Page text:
The Indian Space Research Organisation (ISRO) has published the first image of the illuminated lunar surface. Captured by the Imaging Infrared Spectrometer (IIRS) payload, ISRO said that it has started spectroscopic studies on the surface of the Moon.
ISRO shared the image on Twitter and said that the IIRS payload is “designed to measure reflected sunlight from the lunar surface in narrow and contiguous spectral channels.”
The objective of the payload and this experiment is to understand the origin and evolution of the Moon. It will do so by scanning and then mapping the mineral composition of the lunar surface. Using signatures in the reflected solar spectrum, the instrument will be able to determine the materials.
The uploaded image is from the northern hemisphere that shows several craters including Sommerfield, Kirkwood, and Stebbins. ISRO also added that after a preliminary analysis, it was established that the IIRS was able to measure the variations in the reflected solar radiation that bounces off the lunar surface from different kinds of surface types. This includes central peaks on craters, crater floors, and also the sun-illuminated inner rims of craters.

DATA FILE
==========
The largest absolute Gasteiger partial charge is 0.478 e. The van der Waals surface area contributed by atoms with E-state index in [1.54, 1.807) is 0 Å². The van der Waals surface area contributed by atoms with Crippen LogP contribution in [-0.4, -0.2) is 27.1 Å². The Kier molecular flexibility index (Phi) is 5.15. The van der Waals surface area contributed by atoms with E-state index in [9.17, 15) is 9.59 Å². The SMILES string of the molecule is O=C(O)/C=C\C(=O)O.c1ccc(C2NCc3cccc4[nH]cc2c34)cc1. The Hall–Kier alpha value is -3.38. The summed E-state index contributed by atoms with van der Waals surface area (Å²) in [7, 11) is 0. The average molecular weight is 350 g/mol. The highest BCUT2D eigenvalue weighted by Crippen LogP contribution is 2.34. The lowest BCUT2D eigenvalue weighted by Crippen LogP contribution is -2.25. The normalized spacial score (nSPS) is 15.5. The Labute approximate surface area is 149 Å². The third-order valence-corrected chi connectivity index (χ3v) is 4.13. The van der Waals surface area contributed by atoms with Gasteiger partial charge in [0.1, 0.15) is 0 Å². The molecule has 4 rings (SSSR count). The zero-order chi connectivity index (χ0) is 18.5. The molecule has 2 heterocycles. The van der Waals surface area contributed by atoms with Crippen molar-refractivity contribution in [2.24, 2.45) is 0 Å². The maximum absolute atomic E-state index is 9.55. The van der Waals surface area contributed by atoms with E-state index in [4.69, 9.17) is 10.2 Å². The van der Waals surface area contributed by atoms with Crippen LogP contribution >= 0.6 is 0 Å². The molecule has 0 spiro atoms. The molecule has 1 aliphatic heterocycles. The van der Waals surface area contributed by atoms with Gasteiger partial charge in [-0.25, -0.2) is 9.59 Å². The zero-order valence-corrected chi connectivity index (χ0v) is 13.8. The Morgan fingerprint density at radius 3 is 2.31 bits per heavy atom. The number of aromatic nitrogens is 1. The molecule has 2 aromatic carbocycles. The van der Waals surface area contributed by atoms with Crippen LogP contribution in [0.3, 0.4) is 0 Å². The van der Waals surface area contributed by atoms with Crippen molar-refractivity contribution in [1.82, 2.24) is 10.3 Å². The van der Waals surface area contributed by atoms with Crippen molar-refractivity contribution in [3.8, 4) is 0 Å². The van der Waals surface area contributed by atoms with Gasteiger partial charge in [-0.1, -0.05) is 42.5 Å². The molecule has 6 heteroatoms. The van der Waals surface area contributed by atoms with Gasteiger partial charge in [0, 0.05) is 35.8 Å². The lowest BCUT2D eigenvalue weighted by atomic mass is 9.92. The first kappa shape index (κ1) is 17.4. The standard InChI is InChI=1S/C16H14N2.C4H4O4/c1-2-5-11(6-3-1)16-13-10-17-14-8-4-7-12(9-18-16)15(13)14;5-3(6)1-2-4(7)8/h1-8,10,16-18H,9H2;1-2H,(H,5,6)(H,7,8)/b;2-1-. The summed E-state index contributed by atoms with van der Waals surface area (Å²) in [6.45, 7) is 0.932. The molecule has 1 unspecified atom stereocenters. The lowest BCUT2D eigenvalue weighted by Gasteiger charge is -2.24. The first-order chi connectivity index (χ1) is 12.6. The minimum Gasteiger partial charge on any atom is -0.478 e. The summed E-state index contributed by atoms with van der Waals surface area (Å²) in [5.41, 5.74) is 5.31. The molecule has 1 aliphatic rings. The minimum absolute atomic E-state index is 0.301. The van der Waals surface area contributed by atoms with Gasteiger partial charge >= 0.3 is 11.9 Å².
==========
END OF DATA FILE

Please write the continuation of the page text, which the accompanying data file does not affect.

After an uncomfortably long silence, the Indian Space Research Organisation (ISRO) had released images and the first scientific data from the Chandrayaan 2 mission, which is survived by the Orbiter. Captured by the Orbiter’s High-Resolution Camera (OHRC) from an altitude of ~100 km, ISRO shared that the images are the highest resolution visuals ever taken of the Moon.
The mission’s lander Vikram and rover Pragyan, which crash-landed on the Moon during a soft-landing attempt on 7 September, continue to be incommunicado with ISRO.